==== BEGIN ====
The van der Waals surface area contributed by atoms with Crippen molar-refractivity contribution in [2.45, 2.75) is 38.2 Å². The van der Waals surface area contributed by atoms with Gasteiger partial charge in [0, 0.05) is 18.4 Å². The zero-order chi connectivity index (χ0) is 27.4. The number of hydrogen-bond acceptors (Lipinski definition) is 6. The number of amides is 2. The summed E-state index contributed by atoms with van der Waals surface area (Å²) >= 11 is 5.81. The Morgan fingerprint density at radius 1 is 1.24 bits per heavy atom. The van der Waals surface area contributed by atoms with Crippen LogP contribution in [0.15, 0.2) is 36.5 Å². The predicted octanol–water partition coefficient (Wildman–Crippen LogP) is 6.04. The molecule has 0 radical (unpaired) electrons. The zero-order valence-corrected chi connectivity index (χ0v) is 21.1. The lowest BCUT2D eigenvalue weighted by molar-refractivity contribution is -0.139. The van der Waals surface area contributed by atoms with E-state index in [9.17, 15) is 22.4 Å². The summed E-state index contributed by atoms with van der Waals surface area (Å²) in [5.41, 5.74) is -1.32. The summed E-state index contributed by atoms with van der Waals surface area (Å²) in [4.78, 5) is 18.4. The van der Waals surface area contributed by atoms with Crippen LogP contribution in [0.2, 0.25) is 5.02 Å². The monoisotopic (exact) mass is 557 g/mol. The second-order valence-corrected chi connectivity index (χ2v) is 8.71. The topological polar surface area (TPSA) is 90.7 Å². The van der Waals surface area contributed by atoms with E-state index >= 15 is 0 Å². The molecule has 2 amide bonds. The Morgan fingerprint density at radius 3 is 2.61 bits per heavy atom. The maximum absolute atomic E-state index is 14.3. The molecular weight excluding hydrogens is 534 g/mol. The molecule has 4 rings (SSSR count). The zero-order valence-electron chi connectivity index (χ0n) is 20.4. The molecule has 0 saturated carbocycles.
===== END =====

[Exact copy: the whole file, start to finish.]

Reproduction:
The van der Waals surface area contributed by atoms with Crippen molar-refractivity contribution in [2.45, 2.75) is 38.2 Å². The van der Waals surface area contributed by atoms with Gasteiger partial charge in [0, 0.05) is 18.4 Å². The zero-order chi connectivity index (χ0) is 27.4. The number of hydrogen-bond acceptors (Lipinski definition) is 6. The number of amides is 2. The summed E-state index contributed by atoms with van der Waals surface area (Å²) >= 11 is 5.81. The Morgan fingerprint density at radius 1 is 1.24 bits per heavy atom. The van der Waals surface area contributed by atoms with Crippen LogP contribution in [0.15, 0.2) is 36.5 Å². The predicted octanol–water partition coefficient (Wildman–Crippen LogP) is 6.04. The molecule has 0 radical (unpaired) electrons. The zero-order valence-corrected chi connectivity index (χ0v) is 21.1. The lowest BCUT2D eigenvalue weighted by molar-refractivity contribution is -0.139. The van der Waals surface area contributed by atoms with E-state index in [9.17, 15) is 22.4 Å². The summed E-state index contributed by atoms with van der Waals surface area (Å²) in [5.41, 5.74) is -1.32. The summed E-state index contributed by atoms with van der Waals surface area (Å²) in [4.78, 5) is 18.4. The van der Waals surface area contributed by atoms with Crippen LogP contribution in [0.2, 0.25) is 5.02 Å². The monoisotopic (exact) mass is 557 g/mol. The second-order valence-corrected chi connectivity index (χ2v) is 8.71. The topological polar surface area (TPSA) is 90.7 Å². The van der Waals surface area contributed by atoms with E-state index >= 15 is 0 Å². The molecule has 2 amide bonds. The Morgan fingerprint density at radius 3 is 2.61 bits per heavy atom. The maximum absolute atomic E-state index is 14.3. The molecular weight excluding hydrogens is 534 g/mol. The molecule has 4 rings (SSSR count). The zero-order valence-electron chi connectivity index (χ0n) is 20.4. The molecule has 0 saturated carbocycles.